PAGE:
NBFCs retail credit growth seen at 16-18% in FY18: Icra
The retail credit growth for non-banking financial companies is likely to be moderate at 16-18 per cent in the current fiscal, helped by some asset classes, such as SME credit, says a report. NBFC retail credit grew by nearly 16 per cent year-on-year to Rs. 6.6 trillion as of September, against 15 per cent in FY17 and 19 per cent in FY16. “The overall NBFC credit growth is expected to be relatively moderate at about 16-18 per cent for the current fiscal be driven by some key target asset classes, including SME credit, which is expected to witness some uptick in the second half of the fiscal, as the new taxation regime slowly stabilises,” Icra said in a report today. NBFCs share in the unsecured consumer credit is likely to expand as more entities venture into this segment for product diversification and higher business yields. The share of these loans increased to 8 per cent of total NBFC retail credit in September 2017 vis-a-vis 4.5 per cent in March 2015. The rating agency said the share of unsecured loans are expected to increase further going forward, with increase in fintech based lending, growth in SME and small business credit, and as entities diversify to asset classes including personal loans and consumer durable loans.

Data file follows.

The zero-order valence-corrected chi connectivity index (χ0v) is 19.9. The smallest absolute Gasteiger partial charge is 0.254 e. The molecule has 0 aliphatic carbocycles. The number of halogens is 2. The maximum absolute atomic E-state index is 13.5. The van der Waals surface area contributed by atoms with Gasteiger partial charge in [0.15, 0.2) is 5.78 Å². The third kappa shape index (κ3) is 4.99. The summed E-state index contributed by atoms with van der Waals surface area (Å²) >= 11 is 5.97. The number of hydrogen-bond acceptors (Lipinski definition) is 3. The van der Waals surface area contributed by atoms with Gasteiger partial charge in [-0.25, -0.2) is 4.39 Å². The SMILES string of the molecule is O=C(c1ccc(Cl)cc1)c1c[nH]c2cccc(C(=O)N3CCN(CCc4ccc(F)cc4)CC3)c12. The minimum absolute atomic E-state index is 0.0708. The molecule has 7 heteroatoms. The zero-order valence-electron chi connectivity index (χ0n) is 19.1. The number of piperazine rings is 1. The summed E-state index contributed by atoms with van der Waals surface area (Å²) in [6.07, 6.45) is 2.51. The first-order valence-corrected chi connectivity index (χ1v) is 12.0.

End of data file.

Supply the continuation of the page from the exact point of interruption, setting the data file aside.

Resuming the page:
The sector is likely to witness an increase in the 90+ day delinquencies which would settle at about 5-5.5 per cent by March 2018, from 5 per cent as of September 2017. Pressure is expected to largely emanate from the loan against property (LAP) and SME segment, which account for about 25 per cent of the retail NBFC credit, it said. The rating agency also said that higher credit cost because of the increase in delinquencies and transition to the 90+ day NPA recognition norm and the moderation in operating efficiency as growth slowed, would continue to exert pressure on net profitability of NBFCs. The report further said housing finance companies (HFCs) will require around Rs 9,000-16,000 crore of external capital to grow at a CAGR of 20-22 per cent for the next three years with internal capital generation levels of 15-16 per cent.
Most of the incremental capital requirement of HFCs would be from small HFCs, including those operating in the affordable housing space. The moderation in cost of funds for HFCs continued in the second half of FY18 with an overall seven basis points decline in the cost of funds for all HFCs in the period vis-a-vis a 10 basis points decline in the first quarter. “Going forward the ability of the HFCs to bring down their cost further will be dependent on the share of borrowings which are maturing and will be reprised at lower rates,” the report said.
The report expects a 5-10 basis points reduction in profitability for HFCs in FY18 and report good return on equity of 17-19 per cent for the current fiscal.